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  • 2019-10
  • Our current understanding of nucleotide metabolism in has ma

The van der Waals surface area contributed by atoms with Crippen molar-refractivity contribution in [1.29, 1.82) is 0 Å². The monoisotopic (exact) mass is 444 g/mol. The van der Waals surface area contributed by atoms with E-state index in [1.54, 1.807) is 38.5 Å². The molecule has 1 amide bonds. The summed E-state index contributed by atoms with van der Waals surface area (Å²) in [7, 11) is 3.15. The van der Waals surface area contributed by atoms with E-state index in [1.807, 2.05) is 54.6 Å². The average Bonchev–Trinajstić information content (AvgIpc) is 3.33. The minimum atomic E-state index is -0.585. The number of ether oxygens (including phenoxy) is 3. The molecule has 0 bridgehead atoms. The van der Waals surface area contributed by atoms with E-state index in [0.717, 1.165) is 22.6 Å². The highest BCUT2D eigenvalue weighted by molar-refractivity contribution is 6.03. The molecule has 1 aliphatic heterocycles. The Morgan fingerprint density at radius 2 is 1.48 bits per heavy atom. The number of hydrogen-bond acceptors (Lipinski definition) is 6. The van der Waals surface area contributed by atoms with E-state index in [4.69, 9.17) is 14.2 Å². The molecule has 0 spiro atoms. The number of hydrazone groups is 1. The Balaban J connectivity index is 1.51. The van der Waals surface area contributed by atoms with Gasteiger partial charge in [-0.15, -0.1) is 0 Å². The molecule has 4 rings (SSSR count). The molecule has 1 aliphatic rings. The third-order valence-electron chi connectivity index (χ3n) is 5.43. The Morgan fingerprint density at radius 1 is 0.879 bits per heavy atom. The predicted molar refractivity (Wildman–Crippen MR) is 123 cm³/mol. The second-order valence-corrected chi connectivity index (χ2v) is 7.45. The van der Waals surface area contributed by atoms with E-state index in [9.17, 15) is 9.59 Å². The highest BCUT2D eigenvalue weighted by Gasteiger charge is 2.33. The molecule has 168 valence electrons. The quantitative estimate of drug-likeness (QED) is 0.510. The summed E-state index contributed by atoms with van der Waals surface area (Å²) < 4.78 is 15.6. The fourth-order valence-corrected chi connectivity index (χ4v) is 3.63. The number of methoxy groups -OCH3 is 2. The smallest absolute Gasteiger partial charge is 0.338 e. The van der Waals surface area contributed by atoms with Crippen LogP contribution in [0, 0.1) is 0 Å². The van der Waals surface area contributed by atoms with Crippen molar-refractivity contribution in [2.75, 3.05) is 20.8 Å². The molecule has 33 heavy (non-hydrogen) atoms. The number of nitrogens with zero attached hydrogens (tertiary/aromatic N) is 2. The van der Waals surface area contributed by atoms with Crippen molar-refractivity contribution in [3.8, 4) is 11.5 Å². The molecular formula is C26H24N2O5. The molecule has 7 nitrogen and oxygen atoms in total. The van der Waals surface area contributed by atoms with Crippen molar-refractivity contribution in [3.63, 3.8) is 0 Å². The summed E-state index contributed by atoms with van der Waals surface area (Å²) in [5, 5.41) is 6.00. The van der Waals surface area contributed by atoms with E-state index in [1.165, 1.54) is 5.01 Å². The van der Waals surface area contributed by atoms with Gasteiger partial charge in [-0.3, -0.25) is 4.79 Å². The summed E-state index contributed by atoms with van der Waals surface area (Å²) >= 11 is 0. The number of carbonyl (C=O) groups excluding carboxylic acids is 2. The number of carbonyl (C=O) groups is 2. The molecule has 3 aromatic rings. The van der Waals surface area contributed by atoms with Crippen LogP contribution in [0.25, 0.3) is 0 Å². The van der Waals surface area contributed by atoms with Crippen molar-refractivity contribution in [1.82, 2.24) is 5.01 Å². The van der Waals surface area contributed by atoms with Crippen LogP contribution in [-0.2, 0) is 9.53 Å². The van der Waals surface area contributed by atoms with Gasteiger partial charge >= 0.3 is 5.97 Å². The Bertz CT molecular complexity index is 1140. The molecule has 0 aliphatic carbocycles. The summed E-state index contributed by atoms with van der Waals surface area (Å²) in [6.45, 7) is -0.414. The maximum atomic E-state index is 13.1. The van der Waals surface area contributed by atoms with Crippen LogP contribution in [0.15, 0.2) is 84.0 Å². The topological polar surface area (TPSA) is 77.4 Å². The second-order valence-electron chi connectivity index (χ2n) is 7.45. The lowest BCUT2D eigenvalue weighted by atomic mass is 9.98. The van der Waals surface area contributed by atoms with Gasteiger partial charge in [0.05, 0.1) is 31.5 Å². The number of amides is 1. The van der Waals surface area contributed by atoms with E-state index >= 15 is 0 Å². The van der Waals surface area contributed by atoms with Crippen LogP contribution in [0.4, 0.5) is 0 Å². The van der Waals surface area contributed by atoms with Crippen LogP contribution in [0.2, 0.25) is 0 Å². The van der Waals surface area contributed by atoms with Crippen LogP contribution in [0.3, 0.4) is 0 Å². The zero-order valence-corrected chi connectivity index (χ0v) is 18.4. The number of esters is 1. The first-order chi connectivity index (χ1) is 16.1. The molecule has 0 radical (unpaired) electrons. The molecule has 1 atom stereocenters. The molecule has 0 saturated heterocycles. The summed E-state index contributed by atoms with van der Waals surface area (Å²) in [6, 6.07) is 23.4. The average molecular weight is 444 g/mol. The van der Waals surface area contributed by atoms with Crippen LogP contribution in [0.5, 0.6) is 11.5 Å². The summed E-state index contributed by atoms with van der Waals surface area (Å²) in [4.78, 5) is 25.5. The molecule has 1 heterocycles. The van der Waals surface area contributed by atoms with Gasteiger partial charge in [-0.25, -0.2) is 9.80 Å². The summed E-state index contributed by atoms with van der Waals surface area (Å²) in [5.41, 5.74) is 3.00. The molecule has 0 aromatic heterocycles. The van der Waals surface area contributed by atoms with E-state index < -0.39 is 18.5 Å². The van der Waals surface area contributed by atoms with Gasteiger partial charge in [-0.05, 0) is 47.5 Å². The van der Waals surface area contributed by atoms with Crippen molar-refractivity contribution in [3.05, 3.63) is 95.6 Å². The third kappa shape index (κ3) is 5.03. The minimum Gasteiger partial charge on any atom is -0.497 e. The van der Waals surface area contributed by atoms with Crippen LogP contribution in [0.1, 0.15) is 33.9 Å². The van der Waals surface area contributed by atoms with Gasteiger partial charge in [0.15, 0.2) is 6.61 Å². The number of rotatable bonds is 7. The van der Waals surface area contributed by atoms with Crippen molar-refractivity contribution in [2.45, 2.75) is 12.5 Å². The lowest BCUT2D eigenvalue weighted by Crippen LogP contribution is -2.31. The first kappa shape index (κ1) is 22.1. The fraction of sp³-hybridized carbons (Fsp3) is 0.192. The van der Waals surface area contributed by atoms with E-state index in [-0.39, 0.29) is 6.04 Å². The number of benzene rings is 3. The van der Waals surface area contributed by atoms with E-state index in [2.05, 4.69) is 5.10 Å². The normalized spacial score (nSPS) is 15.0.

Our current understanding of nucleotide metabolism in has made it possible to identify numerous proteins which serve essential roles in the life cycle of the parasite. One such protein is thymidylate synthase-dihydrofolate reductase (TS-DHFR), a bifunctional enzyme which is necessary for the production of thymidine monophosphate and folate in . TS-DHFR has been extensively characterized and shown to be a promising target for the development of inhibitors., , , Whereas TS and DHFR exist as monofunctional enzymes in humans and in bacteria, in the two enzymes are linked together on the same polypeptide chain and form a dimer via a TS-TS interface., , Interestingly, the DHFR domains of TS-DHFR also form dimer interactions in a manner which is unique to this class of enzymes. As revealed by the crystal structure of TS-DHFR (TS-DHFR), the linker region extends from each DHFR domain of the dimer, forms mostly hydrophobic interactions by way of the “crossover helix” motif with the opposite DHFR domain, and crosses back to the original monomer to complete the DHFR and TS domains (A). Recognizing that these interactions are unique to TS-DHFR led us to investigate whether such features could be explored to develop parasite-specific inhibitors. Contacts formed between the crossover helix and the DHFR domain have been shown by mutational analyses to be necessary for full catalysis and domain stability of DHFR., Earlier studies showed a decrease in catalytic activity when mutating phenylalanine 207 at the Caspase-1, human recombinant proteinase mass of the crossover helix to alanine. The resulting crystal structure of the TS-DHFR mutant revealed a small but significant shift in the position of the crossover helix which appears to weaken its interactions with the Helix B of the DHFR catalytic domain, explaining the observed decrease in catalytic activity for this mutant. With this information in mind, it is conceivable that disrupting crossover helix interactions in TS-DHFR with small molecules may lead to allosteric inhibition of the enzyme. In all available crystal structures of TS-DHFR, a non-active site pocket which may accommodate small molecules is formed just above the crossover helix and adjacent to the DHFR domain of the bifunctional protein (B). Residues from both the crossover helix and Helix B of the DHFR catalytic domain form a significant part of the pocket (C). The pocket was originally identified using the web-based application Q-SiteFinder and confirmed as a potential small molecule binding pocket using the SiteMap tool in Schrödinger (SiteScore ≥ 0.800). Visual inspection of the pocket reveals a concave surface of about 59 Å with multiple amino acid residues in position to form hydrogen-bonding interactions. The pocket also includes a phenylalanine at position 111 which is inaccessible to solvent, but capable of forming pi-stacking interactions with an aromatic group from an incoming ligand. We turned to an approach to search for compounds which can potentially maximize interactions within the proposed pocket. Computational virtual screening of large chemical libraries Caspase-1, human recombinant proteinase mass provides an inexpensive way to search for new leads targeting novel binding pockets. To aid in our efforts, the program Glide from the 2014-2 release of the Schrödinger Suite was accessed through the Structural Biology Grid and used to perform virtual screening of 14,400 commercially-available, drug-like small molecules from the Maybridge Hitfinder library. Input protein and ligand structures used for docking were prepared using Schrödinger’s Protein Preparation Wizard and LigPrep tools, respectively. Ligands were allowed to sample different binding orientations while the proposed binding pocket in TS-DHFR (PDB ID: , chain B from the A/B complex) was kept rigid. Docking was performed in successive standard precision (SP) and extra precision (XP) modes. Structures from the SP screen were ranked according to their Glide Score, and the top 15% (∼3000 structures) were subject to a second virtual screen using the XP mode in Glide. The results were ranked according to their Glide XP Scores, and the top 100 poses were inspected. Filtering was done manually to remove poses which did not contain at least two hydrogen bonds between the docked ligand and the crossover and/or catalytic Helix B of the DHFR domain. From 44 matching compounds, 15 were purchased for testing.